Friday, 20 January 2012

Jaba juntz

Well, the Times Literary Supplement likes our recent set of New London Editions' books. That will do our reputation a power of good, even if the headline was "Drugs, murder and books", thereby destroying our respectability at the same time. For seventeen years I worked at Mushroom Bookshop in Nottingham which, when I started, sold scales and skins as well as high quality literature. The shop was also raided by the police under the Obscene Publications Act - for drugs books, not sex books* - and although we won costs against the police and most of the books back (the magistrate impounded the Child's Garden of Grass joke book lest any unwary child bought it instead of the Child's Garden of Verse) the shop was forever linked in the public mind with drugs. The name did not help. I've mentioned of course that Five Leaves is unwittingly also a drugs reference, which shows my innocence rather than guilt, but most people don't know that, and here we are again, on the drugs front. Still, I knew that when we published Terry Taylor's book so I can hardly complain. Here's the TLS review: http://www.the-tls.co.uk/tls/public/article858510.ece. The reviewer draws attention to the contemporary language in the books, all first published in 1961, asking though if anyone remembers the phrase "jaba juntz" which failed the google test. The team of linguists working in the Five Leaves undercroft has never heard the phrase either. So let's get it into circulation. What does it mean? With a very vague memory of the drug era I would say: whatever you want it to mean.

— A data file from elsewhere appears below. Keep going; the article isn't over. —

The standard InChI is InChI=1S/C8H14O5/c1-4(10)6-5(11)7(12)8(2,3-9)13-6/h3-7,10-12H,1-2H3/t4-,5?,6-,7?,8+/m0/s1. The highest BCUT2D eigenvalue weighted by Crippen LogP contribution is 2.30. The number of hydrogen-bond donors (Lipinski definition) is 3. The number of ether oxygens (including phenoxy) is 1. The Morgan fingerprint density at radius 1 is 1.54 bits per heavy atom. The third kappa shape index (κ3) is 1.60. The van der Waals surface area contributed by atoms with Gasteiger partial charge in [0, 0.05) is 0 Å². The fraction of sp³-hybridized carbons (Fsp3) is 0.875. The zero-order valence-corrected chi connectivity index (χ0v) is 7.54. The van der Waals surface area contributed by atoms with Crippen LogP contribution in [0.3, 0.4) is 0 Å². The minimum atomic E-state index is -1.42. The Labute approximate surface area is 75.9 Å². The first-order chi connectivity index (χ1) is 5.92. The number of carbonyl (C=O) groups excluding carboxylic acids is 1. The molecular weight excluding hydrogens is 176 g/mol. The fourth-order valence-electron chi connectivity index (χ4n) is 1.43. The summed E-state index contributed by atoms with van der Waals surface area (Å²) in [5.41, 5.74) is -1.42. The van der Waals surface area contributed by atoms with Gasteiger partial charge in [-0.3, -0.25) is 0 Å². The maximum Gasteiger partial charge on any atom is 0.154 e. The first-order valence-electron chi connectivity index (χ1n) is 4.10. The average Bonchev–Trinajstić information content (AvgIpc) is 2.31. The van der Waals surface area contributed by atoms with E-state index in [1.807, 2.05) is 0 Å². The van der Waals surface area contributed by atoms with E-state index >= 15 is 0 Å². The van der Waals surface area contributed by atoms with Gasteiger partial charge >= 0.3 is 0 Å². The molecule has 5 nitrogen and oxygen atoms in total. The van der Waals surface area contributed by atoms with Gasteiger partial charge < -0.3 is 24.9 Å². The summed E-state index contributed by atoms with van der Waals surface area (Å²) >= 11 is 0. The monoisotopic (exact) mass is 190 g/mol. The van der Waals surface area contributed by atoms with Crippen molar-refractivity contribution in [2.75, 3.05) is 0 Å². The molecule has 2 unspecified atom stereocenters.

* The police haul did include one sex book, a manual on female masturbation. This was eventually returned to the shop by the police. But whereas it left in mint condition it was returned very dog-eared and unsaleable. How did that happen?

3 comments:

Jimp said...

jaba juntz ... stoned burble/lazy speak .. "i got the stuff/gubbins/ did the business and poured three stiffies.."

Ross Bradshaw said...

Right, we are well on the way to putting it into common use!

Jimp said...

talking of common use.. "a tola's worth" - would that be "a dollar's worth" (5 bob in old money)?
Was the capitalisation of the drugs (Charge, Indian Hemp etc but not amyl) a copy of the first edition's typography? It's seems too quaint, even for 1961... and L.S.D. instead of LSD is odd as well.
I promise to get out more if you can answer these ...